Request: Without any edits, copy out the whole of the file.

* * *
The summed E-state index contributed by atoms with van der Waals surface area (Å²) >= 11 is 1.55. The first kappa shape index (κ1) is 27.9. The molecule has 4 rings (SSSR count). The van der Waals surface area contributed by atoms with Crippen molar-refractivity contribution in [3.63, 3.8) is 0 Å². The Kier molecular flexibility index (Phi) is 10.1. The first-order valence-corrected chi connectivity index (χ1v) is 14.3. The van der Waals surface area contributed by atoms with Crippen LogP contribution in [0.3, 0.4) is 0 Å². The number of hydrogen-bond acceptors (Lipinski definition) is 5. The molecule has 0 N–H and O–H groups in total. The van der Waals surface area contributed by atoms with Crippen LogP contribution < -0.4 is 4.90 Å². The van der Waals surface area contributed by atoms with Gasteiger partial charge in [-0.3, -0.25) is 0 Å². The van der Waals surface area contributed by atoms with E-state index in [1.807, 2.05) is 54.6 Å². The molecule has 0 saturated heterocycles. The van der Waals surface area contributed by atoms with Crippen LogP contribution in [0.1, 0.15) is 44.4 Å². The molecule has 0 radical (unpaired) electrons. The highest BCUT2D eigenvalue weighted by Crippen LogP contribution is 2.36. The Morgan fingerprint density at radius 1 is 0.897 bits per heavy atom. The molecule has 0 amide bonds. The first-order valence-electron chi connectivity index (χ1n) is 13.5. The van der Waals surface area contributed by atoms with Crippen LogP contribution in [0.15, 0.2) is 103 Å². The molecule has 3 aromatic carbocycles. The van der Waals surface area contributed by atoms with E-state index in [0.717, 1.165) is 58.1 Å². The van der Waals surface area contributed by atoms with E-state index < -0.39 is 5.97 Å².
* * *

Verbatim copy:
The summed E-state index contributed by atoms with van der Waals surface area (Å²) >= 11 is 1.55. The first kappa shape index (κ1) is 27.9. The molecule has 4 rings (SSSR count). The van der Waals surface area contributed by atoms with Crippen molar-refractivity contribution in [3.63, 3.8) is 0 Å². The Kier molecular flexibility index (Phi) is 10.1. The first-order valence-corrected chi connectivity index (χ1v) is 14.3. The van der Waals surface area contributed by atoms with Crippen LogP contribution in [0.3, 0.4) is 0 Å². The number of hydrogen-bond acceptors (Lipinski definition) is 5. The molecule has 0 N–H and O–H groups in total. The van der Waals surface area contributed by atoms with Crippen LogP contribution < -0.4 is 4.90 Å². The van der Waals surface area contributed by atoms with Gasteiger partial charge in [-0.3, -0.25) is 0 Å². The van der Waals surface area contributed by atoms with E-state index in [1.807, 2.05) is 54.6 Å². The molecule has 0 saturated heterocycles. The van der Waals surface area contributed by atoms with Crippen LogP contribution in [0.1, 0.15) is 44.4 Å². The molecule has 0 radical (unpaired) electrons. The highest BCUT2D eigenvalue weighted by Crippen LogP contribution is 2.36. The Morgan fingerprint density at radius 1 is 0.897 bits per heavy atom. The molecule has 0 amide bonds. The first-order valence-electron chi connectivity index (χ1n) is 13.5. The van der Waals surface area contributed by atoms with Crippen LogP contribution in [0.15, 0.2) is 103 Å². The molecule has 3 aromatic carbocycles. The van der Waals surface area contributed by atoms with E-state index in [0.717, 1.165) is 58.1 Å². The van der Waals surface area contributed by atoms with E-state index < -0.39 is 5.97 Å².